Ep. #11: The Future of Brands – with Francesco Pagano

This week I have invited Francesco Pagano, former VP Marketing at Fossil, as a guest to the show to talk about Brands. Brands of today, of yesterday and of tomorrow.

Francesco and I used to work together at Mondelez when we both lived in Zurich. 

Francesco is a seasoned Marketing professional, passionate about innovation, brand management and international business. He is always up for irresistible product concepts, ultimate communication via integrated campaigns, and great Italian food & wine. He co-created a non profit organisation based in NYC called italytime, which gives space to new artists and promotes theatre for kids.

In this episode, we are discussing different aspects related to marketing and brands:

❲4:02 Chiara: What do successful brands have in common ?

Francesco: I agree with the definition of Professor Sharp, which is very clear in this respect. Successful brands command a vast market share, generated by mental and physical availability. Which means (1) they can sport good value-for-money product propositions, (2) they go to market in an aggressive way, and (3) they invest consistently in Marketing – ideally with decent content, to make sure people know they exist. Successful Brands share the same way of operating. 

Having a visionary founder, a strong brand/company purpose, or a full 360 sustainability agenda is in no way a predictor of in market success. It’s actually a burden, very often, or at best a PR gig. 

We measure success according to the linear model’s KPIs: produce – buy – waste. Repeat. We don’t buy Coke or apple for their purpose. They don’t succeed thanks to their transcendent values.    

❲5:12 Chiara: What is the role of people in the success of a brand?.

Francesco: People are the first step to build a successful company and brand, before product and before processes. The order in which we should structure an organization should be: a) amazing people – rallied around the same ambition, b) extremely lean processes, and c) products that do solve people’s real problems.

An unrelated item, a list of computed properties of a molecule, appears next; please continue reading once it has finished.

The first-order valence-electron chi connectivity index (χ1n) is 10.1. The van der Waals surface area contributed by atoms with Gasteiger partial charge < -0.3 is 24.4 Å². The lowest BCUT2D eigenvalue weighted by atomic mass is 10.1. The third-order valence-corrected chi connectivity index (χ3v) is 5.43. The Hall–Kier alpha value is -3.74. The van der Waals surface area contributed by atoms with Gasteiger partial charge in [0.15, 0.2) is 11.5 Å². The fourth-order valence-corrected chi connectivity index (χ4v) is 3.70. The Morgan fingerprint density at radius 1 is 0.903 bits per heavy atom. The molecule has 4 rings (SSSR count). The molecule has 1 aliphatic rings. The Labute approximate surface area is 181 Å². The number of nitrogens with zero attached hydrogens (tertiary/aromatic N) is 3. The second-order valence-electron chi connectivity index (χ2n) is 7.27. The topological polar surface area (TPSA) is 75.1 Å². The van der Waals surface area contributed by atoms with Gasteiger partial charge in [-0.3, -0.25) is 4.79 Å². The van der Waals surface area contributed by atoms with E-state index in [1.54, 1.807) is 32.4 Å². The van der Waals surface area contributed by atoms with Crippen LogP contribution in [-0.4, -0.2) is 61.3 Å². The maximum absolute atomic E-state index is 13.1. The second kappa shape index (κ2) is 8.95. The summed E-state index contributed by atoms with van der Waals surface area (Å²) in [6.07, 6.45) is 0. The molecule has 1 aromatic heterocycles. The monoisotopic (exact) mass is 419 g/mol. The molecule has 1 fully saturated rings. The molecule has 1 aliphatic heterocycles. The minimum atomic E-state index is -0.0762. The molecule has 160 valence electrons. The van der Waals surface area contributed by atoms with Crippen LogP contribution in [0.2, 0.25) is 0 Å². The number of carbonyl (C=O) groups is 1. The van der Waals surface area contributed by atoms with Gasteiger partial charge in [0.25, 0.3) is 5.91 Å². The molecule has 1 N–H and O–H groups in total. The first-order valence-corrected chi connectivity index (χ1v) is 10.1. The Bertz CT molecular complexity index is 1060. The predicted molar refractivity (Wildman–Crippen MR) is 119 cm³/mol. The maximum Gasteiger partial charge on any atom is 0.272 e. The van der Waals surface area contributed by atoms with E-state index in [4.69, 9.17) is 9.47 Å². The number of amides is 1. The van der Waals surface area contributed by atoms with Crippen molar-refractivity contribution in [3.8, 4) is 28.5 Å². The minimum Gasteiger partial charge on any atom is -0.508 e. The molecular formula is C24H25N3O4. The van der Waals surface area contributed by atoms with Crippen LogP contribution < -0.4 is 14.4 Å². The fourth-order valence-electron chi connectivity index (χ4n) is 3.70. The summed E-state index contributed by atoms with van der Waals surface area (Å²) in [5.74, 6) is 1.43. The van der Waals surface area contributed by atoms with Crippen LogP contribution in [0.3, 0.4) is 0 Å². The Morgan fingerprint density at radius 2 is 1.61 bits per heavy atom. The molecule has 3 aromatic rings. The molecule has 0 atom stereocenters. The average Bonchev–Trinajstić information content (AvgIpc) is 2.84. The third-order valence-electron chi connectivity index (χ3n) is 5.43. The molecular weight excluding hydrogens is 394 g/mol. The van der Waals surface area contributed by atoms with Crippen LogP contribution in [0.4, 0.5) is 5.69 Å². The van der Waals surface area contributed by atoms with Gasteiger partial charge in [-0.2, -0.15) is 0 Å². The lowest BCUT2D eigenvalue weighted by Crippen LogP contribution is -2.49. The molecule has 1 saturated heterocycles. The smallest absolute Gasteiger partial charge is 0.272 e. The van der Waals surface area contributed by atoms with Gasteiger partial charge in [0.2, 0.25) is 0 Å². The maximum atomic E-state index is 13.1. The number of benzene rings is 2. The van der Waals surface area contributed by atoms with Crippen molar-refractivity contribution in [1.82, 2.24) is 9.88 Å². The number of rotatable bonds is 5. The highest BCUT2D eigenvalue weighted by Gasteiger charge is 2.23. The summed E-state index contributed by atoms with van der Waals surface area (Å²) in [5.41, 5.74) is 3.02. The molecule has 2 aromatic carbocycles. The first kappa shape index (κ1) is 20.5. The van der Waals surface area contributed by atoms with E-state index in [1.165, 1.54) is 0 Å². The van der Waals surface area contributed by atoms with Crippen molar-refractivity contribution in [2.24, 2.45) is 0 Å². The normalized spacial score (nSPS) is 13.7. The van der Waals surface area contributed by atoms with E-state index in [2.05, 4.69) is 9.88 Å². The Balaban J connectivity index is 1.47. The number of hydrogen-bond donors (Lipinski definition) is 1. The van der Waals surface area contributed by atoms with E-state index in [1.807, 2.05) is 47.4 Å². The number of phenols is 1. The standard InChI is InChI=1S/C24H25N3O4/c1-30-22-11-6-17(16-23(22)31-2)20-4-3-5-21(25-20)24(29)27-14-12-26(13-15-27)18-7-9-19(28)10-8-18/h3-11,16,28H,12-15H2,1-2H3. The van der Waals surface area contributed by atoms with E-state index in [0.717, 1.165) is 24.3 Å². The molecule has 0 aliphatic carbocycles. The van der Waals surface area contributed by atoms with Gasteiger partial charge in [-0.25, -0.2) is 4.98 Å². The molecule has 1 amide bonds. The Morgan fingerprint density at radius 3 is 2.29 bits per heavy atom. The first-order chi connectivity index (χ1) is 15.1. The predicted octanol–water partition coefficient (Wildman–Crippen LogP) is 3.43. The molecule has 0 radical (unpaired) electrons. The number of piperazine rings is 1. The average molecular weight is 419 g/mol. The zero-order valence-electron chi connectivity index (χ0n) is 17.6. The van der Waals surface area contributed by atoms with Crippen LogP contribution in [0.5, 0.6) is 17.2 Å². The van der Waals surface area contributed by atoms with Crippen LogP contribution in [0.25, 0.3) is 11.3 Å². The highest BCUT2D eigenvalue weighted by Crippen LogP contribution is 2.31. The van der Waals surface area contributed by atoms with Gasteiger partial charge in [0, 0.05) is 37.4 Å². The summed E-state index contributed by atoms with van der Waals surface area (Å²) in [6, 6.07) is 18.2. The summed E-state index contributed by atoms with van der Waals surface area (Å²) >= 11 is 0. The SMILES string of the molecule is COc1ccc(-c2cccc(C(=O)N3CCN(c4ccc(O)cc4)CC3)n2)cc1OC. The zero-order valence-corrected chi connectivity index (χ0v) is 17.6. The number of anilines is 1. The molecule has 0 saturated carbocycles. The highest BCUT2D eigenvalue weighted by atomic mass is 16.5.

Problem solving beats emotions in the long run for most categories – you can get excited about toilet paper, a mattress or a frying pan, but there is an objective limit to being ‘sexy’ for most categories we buy.

❲9:38 Chiara: how do we balance local needs even down to the individual, with regional and global requirements? What are 3 relevant trends you can identify?

Francesco: The key challenges for the future are: (1) adopt new tech and the right user cases – from retail stores, to our wrist; for example – think health of the future; (2) embrace sustainability without disrupting supply chain and pricing; (3) completely outsource brand narrative, thanks to the magic of digital. 

Media will centralize, and so will Trade, leaving local and regional nuances to a very marginal role. Regional and national are mind constructions, which come from the past century. Besides very few local shopping festivities – think of Ramadan – or local needs e.g. Asian Women are smaller; silicone or leather accessories sell less in warmer markets, etc.;

Assortment and new trends speak to a global audience, and Marketing and execution will cater to the individual – with nothing in between. Think of health in the future. While innovation will be dominated by investment scaled up globally, therapy will be individualized – n = 1, thanks to solutions like AI & Blockchain. There will not be an ‘us’ any longer, besides ‘us’ being unique individuals or a part of global challenges, like saving our planet.   

❲15:33❳ Chiara: Developing countries are leap-frogging their development path. Which markets & regions are a great source of inspiration for you and why ?